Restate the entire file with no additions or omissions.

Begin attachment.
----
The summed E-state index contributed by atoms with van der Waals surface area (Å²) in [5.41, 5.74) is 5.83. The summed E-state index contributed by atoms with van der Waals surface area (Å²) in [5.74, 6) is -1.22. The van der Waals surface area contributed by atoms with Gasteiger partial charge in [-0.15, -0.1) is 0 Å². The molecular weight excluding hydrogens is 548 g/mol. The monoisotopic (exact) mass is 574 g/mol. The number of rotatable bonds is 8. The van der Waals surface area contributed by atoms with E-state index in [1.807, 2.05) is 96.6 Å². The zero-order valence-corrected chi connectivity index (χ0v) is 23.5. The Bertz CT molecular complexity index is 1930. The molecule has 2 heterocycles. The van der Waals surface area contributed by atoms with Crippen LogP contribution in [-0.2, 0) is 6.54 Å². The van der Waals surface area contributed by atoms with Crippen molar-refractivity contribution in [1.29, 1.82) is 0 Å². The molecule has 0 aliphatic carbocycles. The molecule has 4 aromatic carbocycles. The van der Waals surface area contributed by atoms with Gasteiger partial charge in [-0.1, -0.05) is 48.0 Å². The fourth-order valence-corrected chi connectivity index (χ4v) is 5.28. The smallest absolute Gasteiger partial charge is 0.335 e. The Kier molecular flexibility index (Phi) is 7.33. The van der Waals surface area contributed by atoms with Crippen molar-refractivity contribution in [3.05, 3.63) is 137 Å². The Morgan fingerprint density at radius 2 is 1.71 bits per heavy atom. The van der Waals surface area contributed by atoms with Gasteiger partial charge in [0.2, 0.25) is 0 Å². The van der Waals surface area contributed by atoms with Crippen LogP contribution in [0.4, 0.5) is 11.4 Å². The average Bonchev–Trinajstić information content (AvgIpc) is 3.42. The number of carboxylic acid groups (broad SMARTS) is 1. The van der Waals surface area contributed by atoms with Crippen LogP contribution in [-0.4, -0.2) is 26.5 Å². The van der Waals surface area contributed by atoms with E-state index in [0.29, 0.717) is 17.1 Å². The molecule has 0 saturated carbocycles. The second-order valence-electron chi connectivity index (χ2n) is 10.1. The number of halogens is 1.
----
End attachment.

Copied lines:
The summed E-state index contributed by atoms with van der Waals surface area (Å²) in [5.41, 5.74) is 5.83. The summed E-state index contributed by atoms with van der Waals surface area (Å²) in [5.74, 6) is -1.22. The van der Waals surface area contributed by atoms with Gasteiger partial charge in [-0.15, -0.1) is 0 Å². The molecular weight excluding hydrogens is 548 g/mol. The monoisotopic (exact) mass is 574 g/mol. The number of rotatable bonds is 8. The van der Waals surface area contributed by atoms with E-state index in [1.807, 2.05) is 96.6 Å². The zero-order valence-corrected chi connectivity index (χ0v) is 23.5. The Bertz CT molecular complexity index is 1930. The molecule has 2 heterocycles. The van der Waals surface area contributed by atoms with Crippen LogP contribution in [-0.2, 0) is 6.54 Å². The van der Waals surface area contributed by atoms with Crippen molar-refractivity contribution in [1.29, 1.82) is 0 Å². The molecule has 0 aliphatic carbocycles. The molecule has 4 aromatic carbocycles. The van der Waals surface area contributed by atoms with Gasteiger partial charge in [-0.1, -0.05) is 48.0 Å². The fourth-order valence-corrected chi connectivity index (χ4v) is 5.28. The smallest absolute Gasteiger partial charge is 0.335 e. The Kier molecular flexibility index (Phi) is 7.33. The van der Waals surface area contributed by atoms with Crippen molar-refractivity contribution in [3.05, 3.63) is 137 Å². The Morgan fingerprint density at radius 2 is 1.71 bits per heavy atom. The van der Waals surface area contributed by atoms with Gasteiger partial charge in [0.2, 0.25) is 0 Å². The van der Waals surface area contributed by atoms with Crippen LogP contribution in [0.4, 0.5) is 11.4 Å². The average Bonchev–Trinajstić information content (AvgIpc) is 3.42. The number of carboxylic acid groups (broad SMARTS) is 1. The van der Waals surface area contributed by atoms with Crippen LogP contribution in [-0.4, -0.2) is 26.5 Å². The van der Waals surface area contributed by atoms with E-state index in [0.29, 0.717) is 17.1 Å². The molecule has 0 saturated carbocycles. The second-order valence-electron chi connectivity index (χ2n) is 10.1. The number of halogens is 1.